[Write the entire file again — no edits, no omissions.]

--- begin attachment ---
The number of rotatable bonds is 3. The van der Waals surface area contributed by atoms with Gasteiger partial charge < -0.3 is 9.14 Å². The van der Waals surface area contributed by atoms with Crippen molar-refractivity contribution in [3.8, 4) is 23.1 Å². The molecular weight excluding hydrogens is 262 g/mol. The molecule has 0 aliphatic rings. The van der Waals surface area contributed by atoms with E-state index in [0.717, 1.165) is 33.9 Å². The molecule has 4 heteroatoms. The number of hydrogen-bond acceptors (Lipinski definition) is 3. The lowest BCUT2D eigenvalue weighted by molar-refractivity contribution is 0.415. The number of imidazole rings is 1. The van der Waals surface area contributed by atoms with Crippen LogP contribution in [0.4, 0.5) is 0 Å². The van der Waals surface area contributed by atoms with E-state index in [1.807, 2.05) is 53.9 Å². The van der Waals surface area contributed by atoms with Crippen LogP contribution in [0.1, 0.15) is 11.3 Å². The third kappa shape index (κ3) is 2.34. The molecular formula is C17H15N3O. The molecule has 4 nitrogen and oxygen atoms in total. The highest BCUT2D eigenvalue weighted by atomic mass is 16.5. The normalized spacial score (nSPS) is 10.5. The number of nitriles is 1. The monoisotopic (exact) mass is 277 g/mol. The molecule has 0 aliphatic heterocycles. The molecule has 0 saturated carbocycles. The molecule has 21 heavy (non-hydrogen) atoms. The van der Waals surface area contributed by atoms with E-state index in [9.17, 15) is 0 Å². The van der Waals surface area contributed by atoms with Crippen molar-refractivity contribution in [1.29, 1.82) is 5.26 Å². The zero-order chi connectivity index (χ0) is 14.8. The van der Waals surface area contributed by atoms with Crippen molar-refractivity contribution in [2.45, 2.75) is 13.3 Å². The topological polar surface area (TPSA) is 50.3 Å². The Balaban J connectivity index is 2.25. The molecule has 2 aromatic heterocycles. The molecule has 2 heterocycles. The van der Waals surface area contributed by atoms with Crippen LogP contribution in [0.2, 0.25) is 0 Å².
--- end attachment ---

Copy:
The number of rotatable bonds is 3. The van der Waals surface area contributed by atoms with Gasteiger partial charge < -0.3 is 9.14 Å². The van der Waals surface area contributed by atoms with Crippen molar-refractivity contribution in [3.8, 4) is 23.1 Å². The molecular weight excluding hydrogens is 262 g/mol. The molecule has 0 aliphatic rings. The van der Waals surface area contributed by atoms with E-state index in [0.717, 1.165) is 33.9 Å². The molecule has 4 heteroatoms. The number of hydrogen-bond acceptors (Lipinski definition) is 3. The lowest BCUT2D eigenvalue weighted by molar-refractivity contribution is 0.415. The number of imidazole rings is 1. The van der Waals surface area contributed by atoms with Crippen LogP contribution in [0.4, 0.5) is 0 Å². The van der Waals surface area contributed by atoms with E-state index in [1.807, 2.05) is 53.9 Å². The van der Waals surface area contributed by atoms with Crippen LogP contribution in [0.1, 0.15) is 11.3 Å². The third kappa shape index (κ3) is 2.34. The molecular formula is C17H15N3O. The molecule has 4 nitrogen and oxygen atoms in total. The highest BCUT2D eigenvalue weighted by atomic mass is 16.5. The normalized spacial score (nSPS) is 10.5. The number of nitriles is 1. The monoisotopic (exact) mass is 277 g/mol. The molecule has 0 aliphatic heterocycles. The molecule has 0 saturated carbocycles. The molecule has 21 heavy (non-hydrogen) atoms. The van der Waals surface area contributed by atoms with E-state index in [9.17, 15) is 0 Å². The van der Waals surface area contributed by atoms with Crippen molar-refractivity contribution in [1.29, 1.82) is 5.26 Å². The zero-order chi connectivity index (χ0) is 14.8. The van der Waals surface area contributed by atoms with Crippen molar-refractivity contribution in [2.45, 2.75) is 13.3 Å². The topological polar surface area (TPSA) is 50.3 Å². The Balaban J connectivity index is 2.25. The molecule has 2 aromatic heterocycles. The molecule has 2 heterocycles. The van der Waals surface area contributed by atoms with Crippen LogP contribution in [0.2, 0.25) is 0 Å².